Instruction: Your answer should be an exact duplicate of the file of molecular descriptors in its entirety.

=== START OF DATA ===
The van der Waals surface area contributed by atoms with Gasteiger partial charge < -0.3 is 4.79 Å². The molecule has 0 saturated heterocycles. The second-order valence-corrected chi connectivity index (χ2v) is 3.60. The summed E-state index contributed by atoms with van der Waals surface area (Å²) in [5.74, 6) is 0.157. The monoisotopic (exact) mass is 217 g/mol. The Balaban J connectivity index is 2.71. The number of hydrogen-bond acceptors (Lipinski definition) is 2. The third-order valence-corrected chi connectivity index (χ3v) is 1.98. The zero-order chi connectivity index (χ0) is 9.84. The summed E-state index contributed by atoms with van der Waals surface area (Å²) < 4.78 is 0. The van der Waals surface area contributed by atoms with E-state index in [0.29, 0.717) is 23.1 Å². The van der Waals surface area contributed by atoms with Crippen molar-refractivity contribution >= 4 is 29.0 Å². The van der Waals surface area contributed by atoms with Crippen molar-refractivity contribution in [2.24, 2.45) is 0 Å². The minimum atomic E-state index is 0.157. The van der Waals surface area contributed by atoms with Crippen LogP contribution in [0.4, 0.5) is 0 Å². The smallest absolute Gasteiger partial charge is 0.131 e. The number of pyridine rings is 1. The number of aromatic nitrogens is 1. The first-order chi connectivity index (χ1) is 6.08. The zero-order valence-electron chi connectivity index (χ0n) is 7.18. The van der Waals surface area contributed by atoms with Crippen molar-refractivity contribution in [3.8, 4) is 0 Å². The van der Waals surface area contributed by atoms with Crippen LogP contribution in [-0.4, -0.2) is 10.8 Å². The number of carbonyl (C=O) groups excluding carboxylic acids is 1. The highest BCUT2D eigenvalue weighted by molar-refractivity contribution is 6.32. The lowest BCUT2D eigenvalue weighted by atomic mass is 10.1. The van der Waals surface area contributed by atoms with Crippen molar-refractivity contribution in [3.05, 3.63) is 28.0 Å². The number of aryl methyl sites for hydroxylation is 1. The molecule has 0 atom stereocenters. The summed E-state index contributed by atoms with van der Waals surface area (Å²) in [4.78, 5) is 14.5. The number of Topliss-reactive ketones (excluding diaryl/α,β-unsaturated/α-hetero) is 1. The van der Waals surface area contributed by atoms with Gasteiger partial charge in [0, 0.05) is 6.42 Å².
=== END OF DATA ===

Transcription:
The van der Waals surface area contributed by atoms with Gasteiger partial charge < -0.3 is 4.79 Å². The molecule has 0 saturated heterocycles. The second-order valence-corrected chi connectivity index (χ2v) is 3.60. The summed E-state index contributed by atoms with van der Waals surface area (Å²) in [5.74, 6) is 0.157. The monoisotopic (exact) mass is 217 g/mol. The Balaban J connectivity index is 2.71. The number of hydrogen-bond acceptors (Lipinski definition) is 2. The third-order valence-corrected chi connectivity index (χ3v) is 1.98. The zero-order chi connectivity index (χ0) is 9.84. The summed E-state index contributed by atoms with van der Waals surface area (Å²) < 4.78 is 0. The van der Waals surface area contributed by atoms with E-state index in [0.29, 0.717) is 23.1 Å². The van der Waals surface area contributed by atoms with Crippen molar-refractivity contribution >= 4 is 29.0 Å². The van der Waals surface area contributed by atoms with Crippen molar-refractivity contribution in [2.24, 2.45) is 0 Å². The minimum atomic E-state index is 0.157. The van der Waals surface area contributed by atoms with Crippen LogP contribution in [0.4, 0.5) is 0 Å². The smallest absolute Gasteiger partial charge is 0.131 e. The number of pyridine rings is 1. The number of aromatic nitrogens is 1. The first-order chi connectivity index (χ1) is 6.08. The zero-order valence-electron chi connectivity index (χ0n) is 7.18. The van der Waals surface area contributed by atoms with Crippen molar-refractivity contribution in [3.8, 4) is 0 Å². The van der Waals surface area contributed by atoms with Crippen LogP contribution in [-0.4, -0.2) is 10.8 Å². The number of carbonyl (C=O) groups excluding carboxylic acids is 1. The highest BCUT2D eigenvalue weighted by molar-refractivity contribution is 6.32. The lowest BCUT2D eigenvalue weighted by atomic mass is 10.1. The van der Waals surface area contributed by atoms with Crippen molar-refractivity contribution in [3.05, 3.63) is 28.0 Å². The number of aryl methyl sites for hydroxylation is 1. The molecule has 0 atom stereocenters. The summed E-state index contributed by atoms with van der Waals surface area (Å²) in [4.78, 5) is 14.5. The number of Topliss-reactive ketones (excluding diaryl/α,β-unsaturated/α-hetero) is 1. The van der Waals surface area contributed by atoms with Gasteiger partial charge in [0, 0.05) is 6.42 Å².